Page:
PPB June 2022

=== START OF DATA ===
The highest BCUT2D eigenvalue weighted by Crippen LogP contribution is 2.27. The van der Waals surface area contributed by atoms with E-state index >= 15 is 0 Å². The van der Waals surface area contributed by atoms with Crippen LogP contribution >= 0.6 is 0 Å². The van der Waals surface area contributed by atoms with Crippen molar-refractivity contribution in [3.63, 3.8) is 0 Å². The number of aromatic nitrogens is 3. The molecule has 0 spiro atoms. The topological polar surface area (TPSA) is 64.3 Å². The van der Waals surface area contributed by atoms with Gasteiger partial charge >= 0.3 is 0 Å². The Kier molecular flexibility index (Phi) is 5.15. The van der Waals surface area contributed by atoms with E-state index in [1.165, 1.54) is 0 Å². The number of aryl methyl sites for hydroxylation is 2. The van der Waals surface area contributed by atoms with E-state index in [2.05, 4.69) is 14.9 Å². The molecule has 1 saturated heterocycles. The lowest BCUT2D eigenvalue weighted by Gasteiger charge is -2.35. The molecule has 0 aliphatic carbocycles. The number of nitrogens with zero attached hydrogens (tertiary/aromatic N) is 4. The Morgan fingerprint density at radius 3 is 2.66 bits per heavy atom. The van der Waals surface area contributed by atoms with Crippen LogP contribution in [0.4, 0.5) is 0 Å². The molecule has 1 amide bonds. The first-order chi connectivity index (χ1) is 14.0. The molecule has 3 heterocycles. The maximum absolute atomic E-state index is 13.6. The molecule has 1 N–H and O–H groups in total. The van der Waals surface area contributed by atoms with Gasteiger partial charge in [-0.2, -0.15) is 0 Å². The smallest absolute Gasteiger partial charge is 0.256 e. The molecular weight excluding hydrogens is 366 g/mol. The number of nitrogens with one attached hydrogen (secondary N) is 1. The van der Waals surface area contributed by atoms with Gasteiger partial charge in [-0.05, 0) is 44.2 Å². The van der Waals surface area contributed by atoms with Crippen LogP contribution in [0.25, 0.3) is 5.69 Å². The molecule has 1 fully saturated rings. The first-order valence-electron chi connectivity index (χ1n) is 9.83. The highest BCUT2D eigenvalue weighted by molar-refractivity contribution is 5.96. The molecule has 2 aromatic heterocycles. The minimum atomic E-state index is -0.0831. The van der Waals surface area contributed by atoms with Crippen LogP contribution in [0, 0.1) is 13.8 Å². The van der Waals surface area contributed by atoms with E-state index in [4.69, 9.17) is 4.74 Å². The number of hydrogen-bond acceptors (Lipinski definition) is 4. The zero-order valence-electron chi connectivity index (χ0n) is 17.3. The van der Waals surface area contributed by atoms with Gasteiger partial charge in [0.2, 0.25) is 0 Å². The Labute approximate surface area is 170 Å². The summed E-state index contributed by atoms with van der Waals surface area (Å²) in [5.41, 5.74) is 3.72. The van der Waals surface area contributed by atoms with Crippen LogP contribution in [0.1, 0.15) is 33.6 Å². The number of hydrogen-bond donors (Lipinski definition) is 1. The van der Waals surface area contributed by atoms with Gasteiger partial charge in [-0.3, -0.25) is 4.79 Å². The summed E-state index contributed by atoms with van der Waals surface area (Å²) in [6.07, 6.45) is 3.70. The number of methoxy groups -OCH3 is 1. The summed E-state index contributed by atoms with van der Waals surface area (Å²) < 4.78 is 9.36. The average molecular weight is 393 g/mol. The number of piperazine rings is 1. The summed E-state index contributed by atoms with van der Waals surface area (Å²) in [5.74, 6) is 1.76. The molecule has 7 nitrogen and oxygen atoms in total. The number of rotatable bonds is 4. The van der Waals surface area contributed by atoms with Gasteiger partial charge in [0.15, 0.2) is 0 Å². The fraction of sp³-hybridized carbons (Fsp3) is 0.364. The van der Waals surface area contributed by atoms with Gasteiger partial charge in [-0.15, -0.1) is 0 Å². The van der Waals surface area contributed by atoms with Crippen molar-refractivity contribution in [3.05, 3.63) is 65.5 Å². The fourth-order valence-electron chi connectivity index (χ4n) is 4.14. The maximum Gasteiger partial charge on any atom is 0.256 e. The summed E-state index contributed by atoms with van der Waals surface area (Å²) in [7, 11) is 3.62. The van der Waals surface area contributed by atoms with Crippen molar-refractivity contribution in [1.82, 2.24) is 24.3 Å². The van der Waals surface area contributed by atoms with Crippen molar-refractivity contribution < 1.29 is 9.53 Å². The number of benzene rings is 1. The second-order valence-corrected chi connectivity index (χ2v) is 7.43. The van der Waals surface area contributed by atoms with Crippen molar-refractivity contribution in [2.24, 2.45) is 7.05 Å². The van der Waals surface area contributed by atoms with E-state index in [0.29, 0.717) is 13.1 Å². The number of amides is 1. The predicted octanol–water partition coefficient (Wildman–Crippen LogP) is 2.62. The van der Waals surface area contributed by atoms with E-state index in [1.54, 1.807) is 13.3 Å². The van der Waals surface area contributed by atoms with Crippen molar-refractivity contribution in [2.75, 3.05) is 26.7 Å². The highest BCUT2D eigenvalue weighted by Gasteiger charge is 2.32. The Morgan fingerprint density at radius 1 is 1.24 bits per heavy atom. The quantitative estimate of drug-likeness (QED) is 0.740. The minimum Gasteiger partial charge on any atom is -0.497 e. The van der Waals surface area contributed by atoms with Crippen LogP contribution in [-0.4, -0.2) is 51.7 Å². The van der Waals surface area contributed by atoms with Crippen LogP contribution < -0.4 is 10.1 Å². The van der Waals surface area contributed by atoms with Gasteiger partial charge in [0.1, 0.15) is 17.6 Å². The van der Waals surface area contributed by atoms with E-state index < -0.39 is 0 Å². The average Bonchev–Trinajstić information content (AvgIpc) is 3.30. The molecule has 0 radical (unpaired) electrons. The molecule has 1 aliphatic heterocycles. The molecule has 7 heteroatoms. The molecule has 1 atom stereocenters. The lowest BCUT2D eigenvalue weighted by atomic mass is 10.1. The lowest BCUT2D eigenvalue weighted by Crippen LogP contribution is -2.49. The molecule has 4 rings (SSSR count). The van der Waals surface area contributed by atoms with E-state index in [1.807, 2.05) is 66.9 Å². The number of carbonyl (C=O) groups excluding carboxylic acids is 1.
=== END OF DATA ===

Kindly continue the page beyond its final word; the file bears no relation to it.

to purchase everything from durable goods and products on grocery store shelves to raw materials for manufacturing. Those who were in business the last time inflation flirted with double digits—including those interviewed in early April for this story—remember it as a very different situation. “It’s nowhere near as bad now as it was 40 years ago,” says Gene Geiger, MAS, who started working on the manufacturing side of his family’s distributorship, Geiger, in Lewiston, Maine, in 1978. “During the Carter Administration, it was much worse. Business interest rates were up to 18%. Back then you couldn’t get a fixed-price quote on certain materials—you didn’t know the price until it was shipped to you.” Pricing on finished goods was also a big consideration. “It was a different world then,” remembers Mark Gilman, CAS, chair of the board for Shawnee Mission, Kansas, supplier Gill Studios, Inc., adding that the biggest concern in those days was managing the price increases that came with inflation. Forty years ago, suppliers printed their catalogs in January and prices remained in effect throughout the year. “We were obligated to sell at the prices printed in those catalogs,” he says. “Inflation is easier to manage this time around because we’ve gone digital.” To hedge against the 1982 inflation, Gill Studios increased its inventory holdings, even if it didn’t have the orders to support it. “We were making a large investment in raw inventory,” Gilman says. “There were high gas prices. Everybody was concerned we were running out of oil, so prices skyrocketed, and availability shrunk.” In the late ’70s, Gilman implemented an 8% price increase on his product line and says he heard plenty about it from customers. He thinks people are more understanding about price Forged InThe Fire Major industry companies were started during the hyperinflationary period of the late ’70s and early ’80s. Despite inflation, or maybe because of it, Tom Riordan saw the late ’70s as an opportune time to get into business and opened supplier Maple Ridge Farms in Mosinee, Wisconsin, in 1978. At the time, the only thing he was focused on was making sales. “Inflation wasn’t even on our radar,” he says. “But a few years later inflation caused the Fed to raise interest rates to 18% and we felt that.” He was also concerned about the pricing printed in his catalog. In 1984 or 1985, when he sent his catalog to the printer, he remembers that he raised prices 10% across the board and sales were off maybe 20% for the year, but profits were up 10%. “We never heard much about that across-the-board 10% price increase, but back then prices of everything were going up,” he says. That same year, Greg Muzzillo also opened his distributorship, Proforma, in Cleveland. He doesn’t recall inflation being a deterrent. “We were growing like a wild week back then—we went from a quarter of a million dollars, to $1 million to $2 million and quickly got to $5 million in those early years,” he says. “I was hustling so hard I didn’t notice inflation.” When Ira Neaman, MAS, opened supplier Vantage Apparel in Avenel, New Jersey, in 1977, he remembers inflation and interest rates being the two main factors that affected his business. “Inflation was 13.5% and consumer interest rates were 20-21%. Business loans were about 4-5% lower and you worked within those constraints. That was the cost of doing business in those days,” he says. “You had to be efficient. No fluff, no waste. Everybody was accustomed to inflation; everyone was dealing with the same issues. It was expected.” FEATURE | Rising Inflation 20 | JUNE 2022 |